Not all fan criticism is benign, though. Racebending, when a content creator changes the race or ethnicity of a character from being white to non-white, often evokes reactionary backlash from white heterosexual male fans. My first encounter with this was in 2011, the year Marvel Comics introduced Miles Morales, a half-Black and half-Latino Spider-Man from an alternate universe. Browsing comic book forums back then, I came across quite a lot of resistance to this racebending — for some fans, the salt in the wound was their assumption that the white Peter Parker of this alternate universe had to die for Miles to take the mantle. Comments ranged from denial coated in casual racism (“Making Spider-Man anything but white ruins the essence of the character,” or something along these lines) to the more vitriolic like when Larry Docherty of New England retailer Larry’s Comics tweeted this:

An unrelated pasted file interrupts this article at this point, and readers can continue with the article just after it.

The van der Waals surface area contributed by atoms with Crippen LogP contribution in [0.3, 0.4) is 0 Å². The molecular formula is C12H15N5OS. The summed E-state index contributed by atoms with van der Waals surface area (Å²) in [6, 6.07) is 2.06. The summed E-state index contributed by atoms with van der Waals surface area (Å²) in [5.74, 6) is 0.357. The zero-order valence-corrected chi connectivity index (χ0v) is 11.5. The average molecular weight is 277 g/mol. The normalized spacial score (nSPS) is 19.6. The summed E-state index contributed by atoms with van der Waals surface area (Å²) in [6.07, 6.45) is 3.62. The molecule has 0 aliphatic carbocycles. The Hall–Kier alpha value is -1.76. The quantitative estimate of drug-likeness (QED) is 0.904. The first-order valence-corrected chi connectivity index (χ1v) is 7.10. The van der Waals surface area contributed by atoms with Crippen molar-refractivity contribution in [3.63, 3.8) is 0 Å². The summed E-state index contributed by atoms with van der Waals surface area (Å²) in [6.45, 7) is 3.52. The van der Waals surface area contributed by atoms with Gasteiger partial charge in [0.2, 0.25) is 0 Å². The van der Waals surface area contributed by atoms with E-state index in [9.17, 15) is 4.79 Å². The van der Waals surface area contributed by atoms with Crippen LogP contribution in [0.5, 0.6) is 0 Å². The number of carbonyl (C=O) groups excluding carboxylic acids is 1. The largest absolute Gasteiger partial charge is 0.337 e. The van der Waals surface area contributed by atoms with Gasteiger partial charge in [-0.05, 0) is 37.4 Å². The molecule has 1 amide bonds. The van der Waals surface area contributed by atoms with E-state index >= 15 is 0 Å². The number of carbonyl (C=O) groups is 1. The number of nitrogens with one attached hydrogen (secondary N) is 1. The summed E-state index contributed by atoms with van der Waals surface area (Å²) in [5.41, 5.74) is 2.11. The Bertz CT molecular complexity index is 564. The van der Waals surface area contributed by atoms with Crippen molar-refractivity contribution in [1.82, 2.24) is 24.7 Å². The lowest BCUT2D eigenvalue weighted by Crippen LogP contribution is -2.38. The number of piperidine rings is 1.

Even right-wing radio host Glenn Beck chimed in, saying, “I think a lot of this stuff is being done intentionally. What was it that Mrs. Obama said before the campaign? Because it’s strange how so much of this seems to all be happening.” He was referencing a comment made by Michelle Obama in which she said, “We’re gonna have to change our . . . traditions.” Of course Miles Morales was the primary Spider-Man in the critically-acclaimed 2018 animated film “Spider-Man: Into the Spider-Verse,” but more recent backlash against racebending includes reactions to Halle Bailey being cast as Ariel in a live-action remake of “The Little Mermaid” and Mindy Kaling voicing Velma in a Scooby-Doo spinoff. Similarly, when DC Comics announced that Superman’s son (who would take over for him as he left Earth for an indeterminate time) was bisexual, angry fans sent death threats to the artists.